The Chief of Gibraltar, the 6.2 km2 enclave at the southern end of the Iberian Peninsula, Fabian Picardo, wants to join the Schengen Area in a post-Brexit Europe. However, the UK is not ready to let something like that happen.
In an interview last Friday, Picardo said that it would be positive for Gibraltar to join the Schengen Area, as nearly 14,000 workers cross the border every day to go to work in Gibraltar where full employment prevails.
The vast majority of these workers are Spanish or nationals of other countries residing in Spain, including 2,500 Britons.
“Does it make sense to the EU that 2.5 square miles at the southern tip of the peninsula is not accessible to European citizens? I do not believe so,” Picardo said throughout the interview.
“If you look at other microstates in Europe, they take the benefit of common travel areas with Schengen, even if they’re not entirely part of the Schengen information system, but there is the ability to move fluidly between the territories of the European Union and these microstates,” he pointed out adding that all of this will be taken into account in the upcoming negotiations.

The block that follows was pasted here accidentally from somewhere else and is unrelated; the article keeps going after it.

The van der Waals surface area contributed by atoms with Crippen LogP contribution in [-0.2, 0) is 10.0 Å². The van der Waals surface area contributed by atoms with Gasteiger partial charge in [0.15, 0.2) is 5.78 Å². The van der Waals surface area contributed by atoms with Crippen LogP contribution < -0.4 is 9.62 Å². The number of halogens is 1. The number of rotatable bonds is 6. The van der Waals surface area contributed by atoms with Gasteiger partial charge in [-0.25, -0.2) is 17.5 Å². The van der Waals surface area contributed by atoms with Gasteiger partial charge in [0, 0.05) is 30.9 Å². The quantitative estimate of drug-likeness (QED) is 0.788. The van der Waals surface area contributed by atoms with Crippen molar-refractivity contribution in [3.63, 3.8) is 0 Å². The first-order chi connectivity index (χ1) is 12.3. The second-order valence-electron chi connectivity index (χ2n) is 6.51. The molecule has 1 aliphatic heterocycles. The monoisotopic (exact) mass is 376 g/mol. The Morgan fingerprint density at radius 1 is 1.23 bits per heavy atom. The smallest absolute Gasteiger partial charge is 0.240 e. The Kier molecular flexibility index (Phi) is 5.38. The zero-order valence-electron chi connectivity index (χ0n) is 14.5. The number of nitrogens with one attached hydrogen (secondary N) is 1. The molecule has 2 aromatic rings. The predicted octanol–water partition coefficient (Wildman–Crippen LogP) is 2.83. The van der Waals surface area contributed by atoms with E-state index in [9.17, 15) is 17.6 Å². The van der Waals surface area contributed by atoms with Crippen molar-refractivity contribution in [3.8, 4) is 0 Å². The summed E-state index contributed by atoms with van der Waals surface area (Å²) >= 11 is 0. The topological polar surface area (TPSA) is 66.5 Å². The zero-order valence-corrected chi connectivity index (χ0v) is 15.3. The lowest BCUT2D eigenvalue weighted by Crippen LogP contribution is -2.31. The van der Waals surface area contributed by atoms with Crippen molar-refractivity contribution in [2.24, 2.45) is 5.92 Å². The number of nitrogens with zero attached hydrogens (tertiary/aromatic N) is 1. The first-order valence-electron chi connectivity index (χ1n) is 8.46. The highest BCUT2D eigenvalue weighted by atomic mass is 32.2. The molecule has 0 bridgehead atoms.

According to Picardo if this arrangement happens any European citizen crossing the border would be able to complain to the Commission or the EU Court of Justice in case of exaggerated delays at the borders. He also proposed that Spain would be the one to manage Gibraltar’s borders in compliance with the European Rules, as a country with access to the Schengen Area.
However, a UK government spokesperson ruled out Picardo’s suggestions, noting that Gibraltar’s arrangements would be part of UK-EU talks on future relations.
“After we leave, the UK will be negotiating the future relationship with the EU on behalf of the whole UK family, including Gibraltar. Working closely together, the UK and Gibraltar Governments have always supported arrangements at the border with Spain, which promote fluidity and shared prosperity in the region,” the UK spokesperson said.
In October 2018, Chief Minister Picardo has suggested that Gibraltar needs a different solution than the UK, due to the “differentiated membership” that Gibraltar has with the EU and its geographical position.
At the time, Picardo had also noted that the free movement issues are different for Gibraltar than they might be for Northern Ireland and the Republic of Ireland.
In the Brexit Referendum that took place in 2016 in Britain, 95% of Gibraltar residents that participated voted to remain in the EU.
Gibraltarians have enjoyed European Union citizenship since the signing of the Treaty on European Union, on February 7, 1992. On the other hand, since May 21, 2002, the UK has granted all Gibraltarians with British citizenship.
Since the UK opted-out from joining the Schengen Area, Gibraltar is not part of the territory either. The border between Gibraltar and Spain, a Schengen member state, is considered as an external Schengen border, for which Spain is obliged to perform entrance and exit controls.